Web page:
Arnold was elected to his first term as president of the American Society of Cinematographers in 1931, a position he would hold through 1937. He had previously been the treasurer of the organization. During the year he became a major force in campaigning for Cinematographers to receive on-screen credit. In 1932, American Cinematographer, the official magazine of the American Society of Cinematographers, decided to run a contest for the best amateur film, offering a $1000 prize. Arnold was selected to be one of the judges. Late in 1932 Arnold was elected to the Technical Committee of the Motion Picture Academy (MPA). Also in 1932, Arnold oversaw the creation of a standard testing practice by the ASC, whereby they would test all technical moving and still equipment. Equipment which passed the test were eligible to use the "Approved by A.S.C." tag in their advertising. In the early 1930s, Arnold developed an attachment for the Mitchell Camera, which reduced the noise created during filming. It was a 48 cycle synchronous motor used to drive the camera, and it greatly reduced the vibration, and completely eradicated the noise of the motor. Along with a new version of the camera which was introduced in 1933, it was hailed as "...the greatest forward step in recent years." The combination of the new camera with the Arnold motor allowed the camera, without a hood (or blimp), to be used as close as a yard from the microphone. Another invention of Arnold's in the early 30s was a rolling tripod, which would be further refined by Mole-Richardson company, which gave it the name, the "Mole-Richardson rolling tripod". Arnold also invented the MGM camera crane, which was a substantial improvement over prior versions. it was abbut half the size of earlier versions, and 1/17 as heavy, as well as cutting costs by 90%. It elevated to 26 feet, weighed 3300 pounds, and cost $3,500. The crane could swing through a complete horizontal circle, while the arm could rotate 90 degrees. During this same period Arnold also designed the "rotambulator", a radically new design of camera dolly, which allowed a stable platform to move from about 18 inches off the floor to a height of eight feet. The operator could also rotate the entire assembly through a complete 360 degree circle. Arnold was also an avid 16mm camera fan, and would share his expertise with anyone who showed an interest. One of those he taught was Clark Gable. With the passage of the National Industrial Recovery Act of 1933, the National Recovery Administration was created, and part of its responsibilities included the creation of a motion picture code. At the hearing held in Washington D.C., Arnold was included as one of a long list of speakers who had requested to be heard. His attendance at the hearings in Washington caused him to miss the wedding of his good friend, Lee Garmes, for whom he was supposed to be the best man. By the end of 1933, Arnold's rotambulator was in use at several studios, replacing the tripods, dollies, and light cranes.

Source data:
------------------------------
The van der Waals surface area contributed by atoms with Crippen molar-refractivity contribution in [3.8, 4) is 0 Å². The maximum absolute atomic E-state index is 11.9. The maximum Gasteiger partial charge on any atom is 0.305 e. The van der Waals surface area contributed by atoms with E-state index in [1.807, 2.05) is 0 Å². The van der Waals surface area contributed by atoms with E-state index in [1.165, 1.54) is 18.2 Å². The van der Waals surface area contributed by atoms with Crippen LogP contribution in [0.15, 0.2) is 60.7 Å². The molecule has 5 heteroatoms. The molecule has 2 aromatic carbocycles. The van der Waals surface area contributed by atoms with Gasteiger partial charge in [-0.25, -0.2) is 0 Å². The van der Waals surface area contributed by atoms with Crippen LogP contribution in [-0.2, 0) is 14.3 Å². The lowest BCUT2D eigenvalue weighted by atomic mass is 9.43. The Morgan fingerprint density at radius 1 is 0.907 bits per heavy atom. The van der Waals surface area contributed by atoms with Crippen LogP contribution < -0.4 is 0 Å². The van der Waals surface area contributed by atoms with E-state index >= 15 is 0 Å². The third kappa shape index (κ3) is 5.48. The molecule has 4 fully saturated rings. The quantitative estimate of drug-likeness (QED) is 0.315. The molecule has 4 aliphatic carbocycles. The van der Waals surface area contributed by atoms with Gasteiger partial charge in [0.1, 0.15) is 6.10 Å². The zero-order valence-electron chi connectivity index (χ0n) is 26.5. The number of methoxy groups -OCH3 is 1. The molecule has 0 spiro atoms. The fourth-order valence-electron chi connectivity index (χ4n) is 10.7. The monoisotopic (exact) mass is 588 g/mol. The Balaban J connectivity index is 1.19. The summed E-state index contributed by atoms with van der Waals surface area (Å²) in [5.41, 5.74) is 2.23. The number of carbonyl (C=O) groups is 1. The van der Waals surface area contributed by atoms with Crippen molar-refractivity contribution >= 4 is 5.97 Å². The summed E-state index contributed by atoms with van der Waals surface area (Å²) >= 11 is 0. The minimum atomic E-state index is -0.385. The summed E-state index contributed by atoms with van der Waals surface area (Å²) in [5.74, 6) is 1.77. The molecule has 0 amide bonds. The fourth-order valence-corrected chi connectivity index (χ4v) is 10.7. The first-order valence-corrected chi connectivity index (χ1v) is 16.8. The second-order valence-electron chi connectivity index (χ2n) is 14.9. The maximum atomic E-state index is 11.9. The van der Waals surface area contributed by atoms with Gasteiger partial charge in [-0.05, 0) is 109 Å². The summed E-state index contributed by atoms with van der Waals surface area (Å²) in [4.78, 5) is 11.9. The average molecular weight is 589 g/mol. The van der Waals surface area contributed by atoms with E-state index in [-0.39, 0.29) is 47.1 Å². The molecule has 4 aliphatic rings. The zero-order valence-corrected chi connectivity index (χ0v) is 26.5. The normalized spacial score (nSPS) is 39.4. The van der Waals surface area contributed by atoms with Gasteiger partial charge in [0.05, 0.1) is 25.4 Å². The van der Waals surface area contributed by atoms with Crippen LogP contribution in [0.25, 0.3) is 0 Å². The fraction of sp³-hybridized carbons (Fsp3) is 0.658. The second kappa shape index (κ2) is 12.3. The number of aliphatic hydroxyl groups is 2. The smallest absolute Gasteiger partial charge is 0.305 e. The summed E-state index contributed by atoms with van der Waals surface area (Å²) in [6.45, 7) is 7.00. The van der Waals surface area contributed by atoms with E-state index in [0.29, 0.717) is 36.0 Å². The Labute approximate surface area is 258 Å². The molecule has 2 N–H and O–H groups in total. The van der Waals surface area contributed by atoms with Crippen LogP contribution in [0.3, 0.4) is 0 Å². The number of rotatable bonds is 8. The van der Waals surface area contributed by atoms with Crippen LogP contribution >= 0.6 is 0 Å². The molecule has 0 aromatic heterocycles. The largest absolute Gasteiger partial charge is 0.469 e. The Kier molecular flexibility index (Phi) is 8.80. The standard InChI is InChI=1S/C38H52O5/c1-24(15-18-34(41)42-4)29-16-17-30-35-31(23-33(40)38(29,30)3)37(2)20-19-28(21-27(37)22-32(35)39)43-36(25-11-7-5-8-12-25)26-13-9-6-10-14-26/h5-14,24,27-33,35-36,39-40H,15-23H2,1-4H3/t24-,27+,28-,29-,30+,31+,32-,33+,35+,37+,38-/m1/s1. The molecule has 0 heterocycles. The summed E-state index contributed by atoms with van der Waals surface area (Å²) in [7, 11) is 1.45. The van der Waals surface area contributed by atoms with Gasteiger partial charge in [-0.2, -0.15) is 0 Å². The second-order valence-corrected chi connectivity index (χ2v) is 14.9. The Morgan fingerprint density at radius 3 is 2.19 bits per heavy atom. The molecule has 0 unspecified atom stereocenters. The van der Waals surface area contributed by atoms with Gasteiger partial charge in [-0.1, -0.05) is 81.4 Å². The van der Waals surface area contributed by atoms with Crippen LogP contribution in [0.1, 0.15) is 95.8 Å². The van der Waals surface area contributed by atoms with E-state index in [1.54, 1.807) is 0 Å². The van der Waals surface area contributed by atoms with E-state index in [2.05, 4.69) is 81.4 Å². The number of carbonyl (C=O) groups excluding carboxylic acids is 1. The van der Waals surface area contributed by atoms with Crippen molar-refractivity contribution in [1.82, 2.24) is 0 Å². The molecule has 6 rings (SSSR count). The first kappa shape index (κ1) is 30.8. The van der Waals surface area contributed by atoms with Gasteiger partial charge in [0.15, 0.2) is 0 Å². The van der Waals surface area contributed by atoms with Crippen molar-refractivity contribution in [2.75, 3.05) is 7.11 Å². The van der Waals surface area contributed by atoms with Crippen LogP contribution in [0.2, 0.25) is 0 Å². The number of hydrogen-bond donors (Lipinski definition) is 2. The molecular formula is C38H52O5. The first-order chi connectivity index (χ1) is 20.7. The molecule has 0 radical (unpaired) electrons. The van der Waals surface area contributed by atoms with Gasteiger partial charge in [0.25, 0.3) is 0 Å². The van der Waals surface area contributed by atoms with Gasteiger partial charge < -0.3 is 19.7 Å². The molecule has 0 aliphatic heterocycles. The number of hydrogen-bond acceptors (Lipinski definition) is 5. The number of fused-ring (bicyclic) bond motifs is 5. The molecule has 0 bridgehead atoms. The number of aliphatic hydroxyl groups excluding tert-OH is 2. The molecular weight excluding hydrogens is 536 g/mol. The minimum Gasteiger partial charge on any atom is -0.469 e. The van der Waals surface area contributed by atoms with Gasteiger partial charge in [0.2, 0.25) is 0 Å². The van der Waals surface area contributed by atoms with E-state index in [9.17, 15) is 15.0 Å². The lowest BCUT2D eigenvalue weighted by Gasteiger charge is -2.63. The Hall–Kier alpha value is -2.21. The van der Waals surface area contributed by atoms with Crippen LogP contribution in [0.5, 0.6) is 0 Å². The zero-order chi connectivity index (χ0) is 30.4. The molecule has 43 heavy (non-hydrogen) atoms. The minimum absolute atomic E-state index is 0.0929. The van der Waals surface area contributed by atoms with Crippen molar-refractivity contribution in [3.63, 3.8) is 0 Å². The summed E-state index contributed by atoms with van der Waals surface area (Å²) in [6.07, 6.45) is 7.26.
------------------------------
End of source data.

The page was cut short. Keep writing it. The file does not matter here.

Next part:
In 1935 Arnold invented a new type of camera blimp, decreasing the weight of the old model from 240 to 100 pounds, and including an automatic finder. Also in 1935 Arnold invented a mechanism which allowed film crews to drop "free heads" on large cameras. This lessened the uneven movement which existed on the cameras. In 1935, not only was he re-elected to the MPA's technical committee, but he was also elected to their Board of Governors, representing technicians.